Nature does not hurry, yet everything is accomplished.–Lao Tzu
There are four busses that pick up and drop off students for summer program at Xavier High School. That means there are exactly three more busses than there are main roads on the island of Weno. So bear with me while I present a little logic problem:
- A small high school in a third world island nation has four busses donated by a guilt-ridden Japanese government.
- At any given time, two busses are broken down, leaving two to transport students.
- Bus A has to make 14 stops along the only road on the island.
- Bus B has to make five stops.
- All of the stops made by Bus A occur within the first three miles from the school.
- Bus B makes its first stop three and a half miles from the school.
- Which bus should be the first one to leave the high school to return students home in the afternoon?
If you guessed Bus B, you are….WRONG!!!! You failed to take into account that said busses are on a third world island nation, and, unless you live in a third world island nation, your logic and theirs operate on completely different planes.
Last Friday the summer program coordinator, rode one of the busses (Bus B) into town after school. He found himself in his own private purgatory. A purgatory with an aisle flanked by seats designed for two children apiece yet each is holding three. A purgatory populated with young adolescent Pacific Islanders and driven by a middle aged Pacific Islander man. A purgatory navigating a rutted out road which more resembles a one lane mine field than any thoroughfare. A purgatory made longer because the bus he was on had to stop fruitlessly behind the bus in front of it while it made 14 stops within the first three miles of the school.
At the end of the journey, the program coordinator said to the driver of his transport that he should leave before the other bus since that bus needs to make so many stops before this bus makes its first. “…but today, when the busses were pulling out to leave, they were back in that same order. I don’t know why. I don’t know why they do this. It’s obviously wrong.”
Is it foolishness? Is it a lack of logical reasoning skills? Is it contempt for the young coordinator? The answer is no, no, and no–none of the above.
In discussing this with a local resident, the answer was clear. “What difference does it make?” Well, it’s more efficient, and he can drop off his passengers sooner. “Why? He should hurry up and do what?” The kids are happy socializing with their friends. The driver’s going to get them all home. If the driver finished earlier or later does it really matter all that much? Welcome to “Island Time”, baby.
Until now, I always thought of this as a quaint notion invented by tourists to express how laid back the island lifestyle is. But of course those same tourists lose their minds when a waiter is slow with their mai tais. But this idea of island time goes much deeper. It’s encoded in generations of DNA strands dating back to time immemorial. My friend explained it to me this way. If you live on an island, where do you have to go? What are the demands on your time? It’s not like anything that needs to happen after finishing one task won’t still be waiting– whenever you finish the first. We’re on an island, for God’s sake. Nothing’s going anyplace. Nobody’s going anyplace. Whoever I’m supposed to meet at three o’clock will still be here at 3:30, 4:00, 5:00 or tomorrow for that matter.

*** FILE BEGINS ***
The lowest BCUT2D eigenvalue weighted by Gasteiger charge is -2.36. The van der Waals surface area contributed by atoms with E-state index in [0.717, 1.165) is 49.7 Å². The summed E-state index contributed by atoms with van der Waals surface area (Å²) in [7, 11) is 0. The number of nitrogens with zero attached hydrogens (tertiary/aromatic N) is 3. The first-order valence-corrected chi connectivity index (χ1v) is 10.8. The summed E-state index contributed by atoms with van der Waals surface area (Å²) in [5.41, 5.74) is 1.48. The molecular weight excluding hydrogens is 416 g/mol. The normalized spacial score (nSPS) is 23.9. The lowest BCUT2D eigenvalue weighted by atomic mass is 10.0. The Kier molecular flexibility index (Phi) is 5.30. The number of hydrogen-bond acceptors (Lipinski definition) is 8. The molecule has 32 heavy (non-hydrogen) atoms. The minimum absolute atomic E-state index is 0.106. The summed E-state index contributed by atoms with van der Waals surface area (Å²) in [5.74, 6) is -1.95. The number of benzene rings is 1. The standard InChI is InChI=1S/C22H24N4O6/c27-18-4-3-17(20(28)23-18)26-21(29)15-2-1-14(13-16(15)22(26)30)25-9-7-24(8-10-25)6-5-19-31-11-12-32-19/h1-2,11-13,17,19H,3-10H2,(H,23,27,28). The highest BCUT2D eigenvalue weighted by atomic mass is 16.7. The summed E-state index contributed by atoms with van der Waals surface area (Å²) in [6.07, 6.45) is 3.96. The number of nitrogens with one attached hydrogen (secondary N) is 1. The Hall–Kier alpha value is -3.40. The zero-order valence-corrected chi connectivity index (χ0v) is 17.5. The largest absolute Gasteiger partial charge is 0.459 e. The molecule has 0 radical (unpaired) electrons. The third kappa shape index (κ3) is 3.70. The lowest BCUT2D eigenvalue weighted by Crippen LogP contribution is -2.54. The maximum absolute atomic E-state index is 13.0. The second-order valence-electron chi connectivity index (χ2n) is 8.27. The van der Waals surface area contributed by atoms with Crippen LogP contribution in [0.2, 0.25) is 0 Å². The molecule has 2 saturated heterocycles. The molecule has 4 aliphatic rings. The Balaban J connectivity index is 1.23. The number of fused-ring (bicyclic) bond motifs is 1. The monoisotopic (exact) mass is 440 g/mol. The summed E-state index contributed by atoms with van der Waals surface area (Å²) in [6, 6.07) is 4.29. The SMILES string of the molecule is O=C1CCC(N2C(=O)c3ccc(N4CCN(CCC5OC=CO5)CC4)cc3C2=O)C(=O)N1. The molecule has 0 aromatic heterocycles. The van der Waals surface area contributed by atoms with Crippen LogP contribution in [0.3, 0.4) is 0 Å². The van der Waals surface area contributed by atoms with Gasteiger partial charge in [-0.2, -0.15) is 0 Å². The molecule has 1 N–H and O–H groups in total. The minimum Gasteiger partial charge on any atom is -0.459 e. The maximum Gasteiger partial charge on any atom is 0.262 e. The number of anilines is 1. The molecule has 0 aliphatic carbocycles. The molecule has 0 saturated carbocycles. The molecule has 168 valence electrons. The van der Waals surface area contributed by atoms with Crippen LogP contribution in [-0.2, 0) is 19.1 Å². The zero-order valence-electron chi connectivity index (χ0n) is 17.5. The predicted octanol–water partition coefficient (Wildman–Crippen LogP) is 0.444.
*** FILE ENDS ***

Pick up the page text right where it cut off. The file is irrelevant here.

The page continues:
Now, throw this into the mix–We’re not just in any island nation; we’re in Micronesia. In this culture, it’s not important that I get there first; it’s important that we all get there together. That’s lightyears away from the traditional American/Western mindset. My friend explained further. “In general, Micronesians, especially the Chuukese, don’t like to stand out. If you threw a bushel basket of Chuukese crabs int a pot of boiling water, and one started climbing out, the others would pull him back in. With few exceptions, we don’t usually celebrate personal success.” So why rush to win a prize? Isn’t better if we all come through something together. Perhaps this is why, people here don’t live day to day; they live event to event.
The best example of this mindset in action comes from Palau. Micronesia is broken into three countries: The Marsall Islands, Palau, and The Federated States of Micronesia (FSM). All three were once U.S. trust territories who through a series of constitutional conventions earned independence in the late 1970s and early 1980s. The newly formed countries entered into a Compact of Free Association with the United States. The compact created military bonds between the countries and the U.S. It solidified economic ties, guaranteed aid money, and set up the U.S. dollar the official currency. Palau, however, did not enter into the compact right away. You see Palau’s constitution declared that it would be a nuclear free territory. That meant no nuclear weapons, no nuclear power, and no ships or submarines with nuclear arms or reactors on them can pass through her waters. The U.S. did not like this clause in the constitution, and wanted it out before ratifying the compact. Now the compact was definitely in Palau’s economic interest and America’s military interest. But it took a three-fourths vote in Palau to change the constitution. The U.S. Senate was getting impatient to finalize and solidify ties with Palau when a delegation of Palauan women appeared before a senate subcommittee. The senators spoke sharply to the delegation demanding to know when exactly the no nuke stipulation would be removed from the constitution. A woman from the delegation stood up before the committee and answered. “What the rush?”